The perfect partnership
Christmas is a busy and profitable time, so the last thing you want to do is make a faux paux by not serving (or not stocking) the right wine.
Take Stock asked wine expert Derek Smedley to advise on the best wine to complement your dishes during the festive season.
In the industry since 1961, Derek is a Master of Wine and says choosing the right style for the right occasion over Christmas is paramount and adds to overall pleasure and happiness.
“The golden rule with wine and food is to not overpower either,” says Derek. “They should be a harmonious partnership and it is important to enjoy the flavours from both.”
If you are hosting a corporate party or large dinner, Derek advises the following wines to serve during each course;
Sparkling wine is perfect – but you don’t have to serve Champagne. A Cava from Spain, Prosecco from Northern Italy, Cap Classique from South Africa, or an English sparkling wine are a good choice.
For fish white wine is a must. Sauvignon Blanc is gooseberry crisp and suits the lighter fish whilst the richer melon fleshy Chardonnay complements fish such as salmon.
Sticking with tradition, even though turkey is one of the richer types of poultry don’t overpower it with a red that is too rich and powerful. Cabernet and Cabernet/ Merlot blends or Pinot Noir suit well. The Pinot Noir from Burgundy is the ideal choice but it tends to be pricey so ones from Chile, South Africa or New Zealand may work better if you want to offer a cheaper option.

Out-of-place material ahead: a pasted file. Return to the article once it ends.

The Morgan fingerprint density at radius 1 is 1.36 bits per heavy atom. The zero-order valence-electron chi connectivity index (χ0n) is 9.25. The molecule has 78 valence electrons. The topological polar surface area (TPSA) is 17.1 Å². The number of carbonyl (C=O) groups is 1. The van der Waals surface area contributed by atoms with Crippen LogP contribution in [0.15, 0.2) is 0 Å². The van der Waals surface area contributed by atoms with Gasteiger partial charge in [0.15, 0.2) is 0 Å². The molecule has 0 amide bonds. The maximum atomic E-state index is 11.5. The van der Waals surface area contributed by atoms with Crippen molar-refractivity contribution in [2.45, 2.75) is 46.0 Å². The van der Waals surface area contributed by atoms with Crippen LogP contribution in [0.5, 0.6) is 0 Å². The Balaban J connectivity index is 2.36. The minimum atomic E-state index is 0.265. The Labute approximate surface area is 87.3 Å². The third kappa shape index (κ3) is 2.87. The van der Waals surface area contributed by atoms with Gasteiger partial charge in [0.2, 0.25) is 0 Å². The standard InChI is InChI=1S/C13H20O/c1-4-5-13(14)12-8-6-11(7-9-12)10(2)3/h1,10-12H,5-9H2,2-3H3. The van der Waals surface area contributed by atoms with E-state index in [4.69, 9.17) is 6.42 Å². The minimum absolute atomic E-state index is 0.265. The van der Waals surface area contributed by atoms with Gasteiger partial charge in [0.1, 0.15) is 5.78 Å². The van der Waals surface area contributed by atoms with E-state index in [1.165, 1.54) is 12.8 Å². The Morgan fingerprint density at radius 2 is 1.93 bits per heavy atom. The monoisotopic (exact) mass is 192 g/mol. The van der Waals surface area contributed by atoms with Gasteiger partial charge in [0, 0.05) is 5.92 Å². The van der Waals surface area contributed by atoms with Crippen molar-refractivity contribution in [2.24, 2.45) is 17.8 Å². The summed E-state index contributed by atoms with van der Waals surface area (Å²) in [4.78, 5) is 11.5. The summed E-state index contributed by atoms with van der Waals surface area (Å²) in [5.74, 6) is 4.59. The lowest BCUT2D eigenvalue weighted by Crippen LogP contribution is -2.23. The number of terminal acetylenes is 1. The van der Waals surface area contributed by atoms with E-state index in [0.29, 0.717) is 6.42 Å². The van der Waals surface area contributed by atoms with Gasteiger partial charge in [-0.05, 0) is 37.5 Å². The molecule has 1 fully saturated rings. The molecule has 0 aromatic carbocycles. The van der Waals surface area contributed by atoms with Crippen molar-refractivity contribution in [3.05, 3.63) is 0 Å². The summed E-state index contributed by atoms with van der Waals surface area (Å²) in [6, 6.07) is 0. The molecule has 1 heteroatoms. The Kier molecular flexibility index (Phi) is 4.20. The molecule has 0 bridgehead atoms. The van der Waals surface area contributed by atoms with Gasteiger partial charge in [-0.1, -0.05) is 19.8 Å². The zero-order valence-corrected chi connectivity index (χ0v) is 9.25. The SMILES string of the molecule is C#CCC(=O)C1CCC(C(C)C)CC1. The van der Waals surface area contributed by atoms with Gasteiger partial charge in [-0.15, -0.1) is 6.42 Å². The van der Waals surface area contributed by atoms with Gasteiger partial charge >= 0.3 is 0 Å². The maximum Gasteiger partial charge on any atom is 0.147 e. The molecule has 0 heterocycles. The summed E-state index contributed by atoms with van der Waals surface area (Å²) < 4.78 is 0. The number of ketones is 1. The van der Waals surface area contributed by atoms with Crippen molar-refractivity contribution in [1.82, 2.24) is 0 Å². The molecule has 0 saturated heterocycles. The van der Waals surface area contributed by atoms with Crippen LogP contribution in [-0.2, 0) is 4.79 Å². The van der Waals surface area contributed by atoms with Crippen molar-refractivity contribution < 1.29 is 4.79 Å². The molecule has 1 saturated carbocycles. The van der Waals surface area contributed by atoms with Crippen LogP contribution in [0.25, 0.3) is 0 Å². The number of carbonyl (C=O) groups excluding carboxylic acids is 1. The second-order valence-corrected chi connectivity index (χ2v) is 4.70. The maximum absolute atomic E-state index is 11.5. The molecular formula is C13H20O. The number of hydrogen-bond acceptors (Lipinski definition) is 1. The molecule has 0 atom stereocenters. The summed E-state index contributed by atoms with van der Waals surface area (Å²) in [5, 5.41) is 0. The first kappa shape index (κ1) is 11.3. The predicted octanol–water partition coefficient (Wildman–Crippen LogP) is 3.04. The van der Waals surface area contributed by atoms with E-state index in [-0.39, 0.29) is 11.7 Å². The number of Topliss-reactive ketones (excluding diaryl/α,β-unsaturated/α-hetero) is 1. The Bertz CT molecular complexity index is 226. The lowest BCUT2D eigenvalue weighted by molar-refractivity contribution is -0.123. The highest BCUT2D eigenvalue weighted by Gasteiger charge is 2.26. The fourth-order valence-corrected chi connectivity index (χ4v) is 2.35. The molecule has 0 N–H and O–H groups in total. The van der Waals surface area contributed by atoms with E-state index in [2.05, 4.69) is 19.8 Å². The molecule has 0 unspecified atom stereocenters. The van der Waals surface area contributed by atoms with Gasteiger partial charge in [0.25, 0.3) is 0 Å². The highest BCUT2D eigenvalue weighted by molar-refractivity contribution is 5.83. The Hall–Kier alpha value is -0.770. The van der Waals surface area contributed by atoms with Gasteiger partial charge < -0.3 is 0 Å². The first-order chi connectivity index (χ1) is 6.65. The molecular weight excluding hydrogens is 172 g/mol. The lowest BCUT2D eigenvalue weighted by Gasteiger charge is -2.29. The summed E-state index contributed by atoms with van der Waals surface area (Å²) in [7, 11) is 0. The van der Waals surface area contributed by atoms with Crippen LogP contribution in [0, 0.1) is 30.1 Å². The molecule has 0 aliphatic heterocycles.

To complement Christmas pudding something sweet and white is essential. Sauternes / Barsac from Bordeaux are classics but there are others with the same style that are cheaper such as a Monbazillac. Alternatively, if your customers would prefer a spicier one to complement the rich flavour of the pudding then one of the richer Muscats would suit.
Port is traditional and never fails. If you want a rich full bodied wine look for a ruby; for a lighter nutty style, opt for a tawny. Surprisingly, dry white wines go well with hard cheeses and sweet white – Sauternes style – with blue cheese
And here are Derek’s suggestions to accompany the recipes in this issue of Take Stock:
Prawns and the sauce have quite a strong flavour so choose a white with character.
Sauvignon Blanc with its racy crunchy gooseberry and lime freshness stands up well to the crustacean richness, or a Bacchus which has the same lively freshness.
Pork ‘oyster’ baked in duck fat and salt then served with spiced cabbage, plum and hazelnuts
Pork needs a lighter style of red but one with some acidity that can balance the richness. Cabernet Sauvignon based wines have lots of blackcurrant and black cherry richness yet retain an underlying bilberry freshness.
Wild Grouse with sweet chestnuts, alexander and raisins
This wonderful wild bird is full of flavour and needs a powerful wine to ensure that the wine is not overshadowed, so a Syrah / Shiraz goes well.
Roasted chestnut cake, fermented cherries, yoghurt and spiced chocolate ganache
This demands a wine with an equally strong flavour. A rich Muscat would work well.
Apples, cinnamon and nutmeg with caramelised toasted pecans and cranberries with All-butter Shortcrust pastry
Classic whites, either Sémillon or Sauvignon, would suit this nicely.